Love in Lingerie: extra scene – Trey’s list
There are still six hours ahead of them, the plane quiet, Kate falling asleep within an hour of takeoff from Hong Kong. Now, she is curled next to him, the top of her head brushing against his arm, a first-class pillow comfortable propped underneath her chin. Her shoes are kicked off, her legs curled back, and every once in a while she shifts, and her bright pink socks peek under the blanket.
He flips over the leather portfolio, turning the white cream paper to a fresh page, and picks up the pen.
His mind is fucked. He needs a plan, intelligent thought, something to distract him from this woman, who he already regrets hiring.
That’s a lie. And a truth. Two sides of his head war, and it doesn’t help when she inhales and the cutest snore in the entire world tumbles out.
She shouldn’t be sexy. She’s nerdy. Way too smart, enough so to catch his mistakes, and call him out on them. She’s goofy, in an unput-together way, the sort of way that makes him laugh despite himself and smile at a moment when he should be scowling. She says words like oopsy and pulls out her bun in the middle of meetings, and once pulled off her nylons in the middle of the day, her bare legs almost arresting his speech when she came back from lunch, suddenly nine times sexier, as if he could focus on the company and not wonder at the change.
He writes a clear, simple title at the top. Reasons That I Dislike Kate.
This would help. Something to sort out his thoughts. To remind him of where his mind should be. He cross out the line.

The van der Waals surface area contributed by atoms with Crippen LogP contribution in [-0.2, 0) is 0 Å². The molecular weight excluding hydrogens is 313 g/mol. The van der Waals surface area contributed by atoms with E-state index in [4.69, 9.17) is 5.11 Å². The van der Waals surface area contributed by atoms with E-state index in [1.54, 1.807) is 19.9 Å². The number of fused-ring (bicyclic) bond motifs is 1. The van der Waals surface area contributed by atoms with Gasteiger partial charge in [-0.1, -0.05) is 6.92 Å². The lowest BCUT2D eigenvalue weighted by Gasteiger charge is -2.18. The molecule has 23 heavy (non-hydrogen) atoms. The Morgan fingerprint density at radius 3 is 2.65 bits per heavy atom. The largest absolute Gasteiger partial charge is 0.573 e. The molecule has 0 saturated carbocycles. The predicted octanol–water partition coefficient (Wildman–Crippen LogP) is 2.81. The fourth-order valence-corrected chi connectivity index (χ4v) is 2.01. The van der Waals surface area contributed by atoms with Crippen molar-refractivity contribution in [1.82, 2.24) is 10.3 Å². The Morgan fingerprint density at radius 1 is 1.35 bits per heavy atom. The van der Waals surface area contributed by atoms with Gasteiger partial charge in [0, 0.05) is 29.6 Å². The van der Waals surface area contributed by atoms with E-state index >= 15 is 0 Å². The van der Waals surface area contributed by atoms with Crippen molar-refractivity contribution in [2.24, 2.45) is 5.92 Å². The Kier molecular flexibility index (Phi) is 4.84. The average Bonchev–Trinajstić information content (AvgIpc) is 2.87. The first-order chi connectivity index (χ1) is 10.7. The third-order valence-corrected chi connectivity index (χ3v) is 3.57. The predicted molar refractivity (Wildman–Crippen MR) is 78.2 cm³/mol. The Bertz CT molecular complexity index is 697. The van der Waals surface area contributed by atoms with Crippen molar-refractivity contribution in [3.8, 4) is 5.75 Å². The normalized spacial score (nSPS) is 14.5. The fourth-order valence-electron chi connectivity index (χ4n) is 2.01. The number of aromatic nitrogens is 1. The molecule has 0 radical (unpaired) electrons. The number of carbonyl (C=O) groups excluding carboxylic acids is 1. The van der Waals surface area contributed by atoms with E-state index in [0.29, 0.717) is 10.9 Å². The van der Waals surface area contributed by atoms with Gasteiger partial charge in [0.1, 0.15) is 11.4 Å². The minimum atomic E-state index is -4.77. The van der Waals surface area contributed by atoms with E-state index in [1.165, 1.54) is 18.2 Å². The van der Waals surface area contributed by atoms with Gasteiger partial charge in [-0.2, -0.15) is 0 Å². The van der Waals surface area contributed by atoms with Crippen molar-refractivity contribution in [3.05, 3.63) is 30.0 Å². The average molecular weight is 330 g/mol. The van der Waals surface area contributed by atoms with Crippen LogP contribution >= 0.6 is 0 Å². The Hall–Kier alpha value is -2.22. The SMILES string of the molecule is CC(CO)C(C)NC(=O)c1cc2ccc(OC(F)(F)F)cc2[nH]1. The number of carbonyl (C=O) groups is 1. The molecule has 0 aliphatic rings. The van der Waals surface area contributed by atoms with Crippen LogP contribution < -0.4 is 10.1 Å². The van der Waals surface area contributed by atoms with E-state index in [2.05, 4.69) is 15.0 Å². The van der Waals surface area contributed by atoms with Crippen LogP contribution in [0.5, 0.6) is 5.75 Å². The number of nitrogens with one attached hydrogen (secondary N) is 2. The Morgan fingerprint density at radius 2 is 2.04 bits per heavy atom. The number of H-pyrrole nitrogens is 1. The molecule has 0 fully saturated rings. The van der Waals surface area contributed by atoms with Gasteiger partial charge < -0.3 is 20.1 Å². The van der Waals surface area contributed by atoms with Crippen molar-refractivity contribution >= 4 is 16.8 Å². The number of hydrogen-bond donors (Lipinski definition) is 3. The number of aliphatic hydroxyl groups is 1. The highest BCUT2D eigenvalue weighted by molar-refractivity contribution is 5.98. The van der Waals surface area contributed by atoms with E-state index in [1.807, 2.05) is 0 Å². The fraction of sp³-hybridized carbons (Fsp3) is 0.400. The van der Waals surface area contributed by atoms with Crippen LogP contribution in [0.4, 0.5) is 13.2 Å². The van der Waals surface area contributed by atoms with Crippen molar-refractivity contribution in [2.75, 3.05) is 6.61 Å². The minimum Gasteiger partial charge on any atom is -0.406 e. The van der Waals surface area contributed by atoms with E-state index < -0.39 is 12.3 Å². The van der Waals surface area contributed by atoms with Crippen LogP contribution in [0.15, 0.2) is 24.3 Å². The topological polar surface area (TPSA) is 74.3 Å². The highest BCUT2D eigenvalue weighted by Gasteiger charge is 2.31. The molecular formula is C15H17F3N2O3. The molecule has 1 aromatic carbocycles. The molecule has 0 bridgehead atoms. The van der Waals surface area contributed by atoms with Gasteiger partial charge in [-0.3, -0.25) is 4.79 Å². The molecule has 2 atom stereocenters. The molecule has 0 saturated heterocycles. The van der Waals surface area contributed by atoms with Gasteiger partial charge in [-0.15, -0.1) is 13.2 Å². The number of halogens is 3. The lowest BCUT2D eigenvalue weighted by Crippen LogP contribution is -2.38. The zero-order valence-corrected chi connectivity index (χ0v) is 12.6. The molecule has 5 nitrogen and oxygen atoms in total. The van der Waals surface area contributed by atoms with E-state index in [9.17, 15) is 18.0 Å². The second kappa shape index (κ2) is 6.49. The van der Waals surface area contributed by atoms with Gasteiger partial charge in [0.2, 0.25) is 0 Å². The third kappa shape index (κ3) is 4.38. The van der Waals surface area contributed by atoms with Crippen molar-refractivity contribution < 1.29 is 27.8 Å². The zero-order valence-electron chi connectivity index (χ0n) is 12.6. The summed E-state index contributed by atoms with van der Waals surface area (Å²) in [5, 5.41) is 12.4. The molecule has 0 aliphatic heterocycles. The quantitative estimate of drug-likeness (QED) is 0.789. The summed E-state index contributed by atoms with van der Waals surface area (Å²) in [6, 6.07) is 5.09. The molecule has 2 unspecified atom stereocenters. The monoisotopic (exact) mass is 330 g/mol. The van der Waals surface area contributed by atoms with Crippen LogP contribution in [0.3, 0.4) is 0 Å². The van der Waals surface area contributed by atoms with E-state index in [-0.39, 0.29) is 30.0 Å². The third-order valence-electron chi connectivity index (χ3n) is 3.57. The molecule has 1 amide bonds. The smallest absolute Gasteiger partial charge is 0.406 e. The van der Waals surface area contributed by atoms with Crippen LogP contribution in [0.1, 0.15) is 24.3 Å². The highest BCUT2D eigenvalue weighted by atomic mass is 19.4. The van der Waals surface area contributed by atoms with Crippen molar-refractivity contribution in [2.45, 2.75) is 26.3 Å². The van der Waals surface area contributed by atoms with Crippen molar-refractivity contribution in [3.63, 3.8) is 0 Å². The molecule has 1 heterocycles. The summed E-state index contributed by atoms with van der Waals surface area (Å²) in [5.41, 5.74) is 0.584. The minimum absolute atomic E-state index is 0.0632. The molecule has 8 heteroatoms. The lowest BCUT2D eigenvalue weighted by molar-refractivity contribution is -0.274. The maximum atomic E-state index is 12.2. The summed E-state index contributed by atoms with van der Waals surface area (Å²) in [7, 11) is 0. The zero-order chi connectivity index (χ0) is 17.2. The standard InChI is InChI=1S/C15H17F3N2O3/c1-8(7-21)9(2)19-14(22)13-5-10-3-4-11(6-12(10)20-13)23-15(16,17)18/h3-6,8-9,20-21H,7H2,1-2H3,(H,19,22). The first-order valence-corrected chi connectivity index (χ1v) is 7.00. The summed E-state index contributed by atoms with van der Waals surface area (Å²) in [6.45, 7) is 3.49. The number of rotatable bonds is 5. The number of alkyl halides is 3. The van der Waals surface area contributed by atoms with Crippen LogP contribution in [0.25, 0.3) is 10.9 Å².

Reasons That Kate and I Are Just Friends
That’s better. Less animositic. He makes a bullet point, then pauses.
- She is a prude in bed.
It’s purely a guess of course. But given her staunch opinion on threesomes, the conservative outfits that she strolls into work wearing, and the dry doormat of a fiance that she has attached herself to … it’s an intelligent guess.
Then he thinks of the way that her eyes flash at him with challenge. The way that sometimes, when he leans in to look at her concepts, her breath catches. The responsive flush of her skin when he accidentally brushes it. Is there a hellion behind those pant suits and turtleneck sweaters? God, he’s imagined it enough times, his hand on his cock, his mind going crazy.
Kate lying back on his desk, her mouth curving into a smile, her knees slowly parting.
Kate, her hand reaching down and brushing over the tent in his pants, her eyes widening in appreciation.
Kate, her thighs trembling around his face, his tongue inside of her, the taste of her—
He shifts in the seat, and is grateful for the pull-out desk in front of him, hiding the erection that is now dominating his thoughts.
He pushes the desk aside, grabbing his jacket and holding it before him, standing and moving swiftly down the hall, to the restroom, new thoughts of her flooding his head.
He needs a release.
He shuts the bathroom door, flips the lock, and frees his cock, his back hitting the hard wall, his legs bracing against the floor in the small space, his hand wrapping around his stiff shaft.
God, what the fuck had he been thinking, hiring her?
DELETED SCENE: Trey and Kate Movie Night
“God, this movie is disturbing.” I lie back on the couch, propped up by pillows, and flick a piece of popcorn in Trey’s general direction, on the other end of the sectional. Before us, on the giant flat screen, Don Jon plays.
“It’s only disturbing because you’re a prude.”
“Oh, please. The only reason you say that about me is because you want me to convince you otherwise.”
His mouth twitches, and he lifts a beer to his lips with a shrug. “Maybe.”
He nods toward the screen, where Joseph Gordon Levitt jacks off. “You ever watched a man jack off?”
I roll my eyes, and dig out a fresh handful of popcorn.